It is within your reach, but you might need to let go of some emotional barriers first. Are you having trouble letting go of “sentimental” items? Do you fear that as soon as you get rid of a piece of clothing, an old toy or a financial record, you’ll suddenly need it or want it? Do you hold on to items you really shouldn’t – like old make-up or magazines you’ll never look at again? These are signs that your emotions may be getting in the way of your de-cluttering success. Try using the Emotional Freedom Technique (EFT) to tap away any anxiety, fear or other negative emotions that come up when you think about clearing clutter, then try these four simple ground rules:

  • Handle an item only once. Once you pick it up, either put it away, give it away, or throw it away. Do not simply put it back down again in the same cluttered pile.
  • If you buy something new, get rid of something old. If you buy a new set of glassware, donate the old set you no longer need. Likewise for new items of clothing, shoes, or bedding, and even computers and electronics.
  • You only need one … one wine opener, one set of barbecue tools. If you have multiple items of the same object that you don’t need, be ruthless in getting it down to one.
  • Buy less to begin with. The more new items you buy, the more you’ll have to clutter your home. The Life at Home in the Twenty-First Century study found that a family’s number of possessions increased by 30 percent each year with each new child, and that was only during the preschool years! Be very choosy about what you buy and bring into your home, choosing only products that will add true value to your life.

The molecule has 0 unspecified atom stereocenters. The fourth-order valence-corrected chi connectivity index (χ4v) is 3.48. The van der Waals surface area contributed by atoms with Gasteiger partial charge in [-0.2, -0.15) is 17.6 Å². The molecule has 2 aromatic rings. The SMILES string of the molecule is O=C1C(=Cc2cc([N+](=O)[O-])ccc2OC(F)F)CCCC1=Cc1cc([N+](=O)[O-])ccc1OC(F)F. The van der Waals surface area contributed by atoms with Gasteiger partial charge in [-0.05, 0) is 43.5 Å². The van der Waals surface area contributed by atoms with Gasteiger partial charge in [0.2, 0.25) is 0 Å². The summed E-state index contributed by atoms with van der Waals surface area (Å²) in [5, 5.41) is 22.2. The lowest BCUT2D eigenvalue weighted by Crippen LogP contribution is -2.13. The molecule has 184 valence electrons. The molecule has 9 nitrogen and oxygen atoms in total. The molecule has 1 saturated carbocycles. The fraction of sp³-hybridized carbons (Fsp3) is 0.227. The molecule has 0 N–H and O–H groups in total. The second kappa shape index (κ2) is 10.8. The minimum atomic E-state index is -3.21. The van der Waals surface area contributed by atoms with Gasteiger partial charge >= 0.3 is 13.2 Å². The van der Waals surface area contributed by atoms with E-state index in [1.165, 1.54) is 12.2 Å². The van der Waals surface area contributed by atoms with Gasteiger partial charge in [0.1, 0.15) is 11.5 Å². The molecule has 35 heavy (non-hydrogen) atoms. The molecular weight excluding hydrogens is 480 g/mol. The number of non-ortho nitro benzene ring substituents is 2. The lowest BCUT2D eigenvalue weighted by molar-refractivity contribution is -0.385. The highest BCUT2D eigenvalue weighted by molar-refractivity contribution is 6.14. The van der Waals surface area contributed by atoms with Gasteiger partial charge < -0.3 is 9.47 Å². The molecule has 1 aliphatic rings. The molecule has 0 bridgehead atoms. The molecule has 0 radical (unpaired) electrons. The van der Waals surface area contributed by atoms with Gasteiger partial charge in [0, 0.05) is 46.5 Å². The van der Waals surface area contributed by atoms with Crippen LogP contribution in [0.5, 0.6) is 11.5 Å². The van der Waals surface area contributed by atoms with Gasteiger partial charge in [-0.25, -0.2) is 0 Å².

Remember to De-Clutter Your Mind, Too

Your mind can sometimes be the most cluttered place of all, and while clearing the physical clutter from your environment will certainly translate to greater emotional calm, your mind might need some direct attention too. Imagine, for a second, the relief and the pure joy you would feel if you knew that everything in your life was in its place, and all was well. Yet, many of us hold in our minds an obscene amount of information, such as:

  • Regrets from our past, feelings of guilt, worries and other negative emotions  (try EFT to relieve these)
  • Daily tasks that need to be done
  • Long-term projects yet to be completed
  • Reminders for your spouse, kids and other family members
  • Goals and dreams
  • Deadlines for work, bills, taxes and more

One of my top recommendations for clearing these types of mind clutter is to read David Allen’s Getting Things Done. I have applied David’s principles for the last ten years or so and it has been of enormous benefit in keeping my life organized. As the first sentence of the book reads:

“It's possible for a person to have an overwhelming number of things to do and still function productively with a clear head and a positive sense of relaxed control.”

I have progressed to the point where I am a black belt in his system and attribute much of my high productivity to applying his principles. But here’s the key: this system is not only about being productive. It’s about being productive in a way that keeps your mind calm. Other simple solutions include:

  • Write down the thoughts in your head (use a to-do list, a journal, a checklist, whatever works for you)
  • Skip the multi-tasking and focus on just one task at a time
  • The KEY to success of his program is to be compulsive about doing your weekly review and going over all your projects and accumulated items in your inbox and calendar. This is absolutely critical.
  • An important new collection tool is your smart phone and a free app called Evernote, which can collect all your random thoughts for you. The app syncs to your desktop so you will have access to your notes on all your electronic media, including phones, tablets and computers. I love this app.
  • Cut down on your daily “musts,” focusing only on the few most important, essential items
  • Take a walk: the physical activity and time outdoors will help clear your mind
  • Slow down: if you tend to rush through your day, make it a point to focus on each activity that comes up at your own, non-hurried pace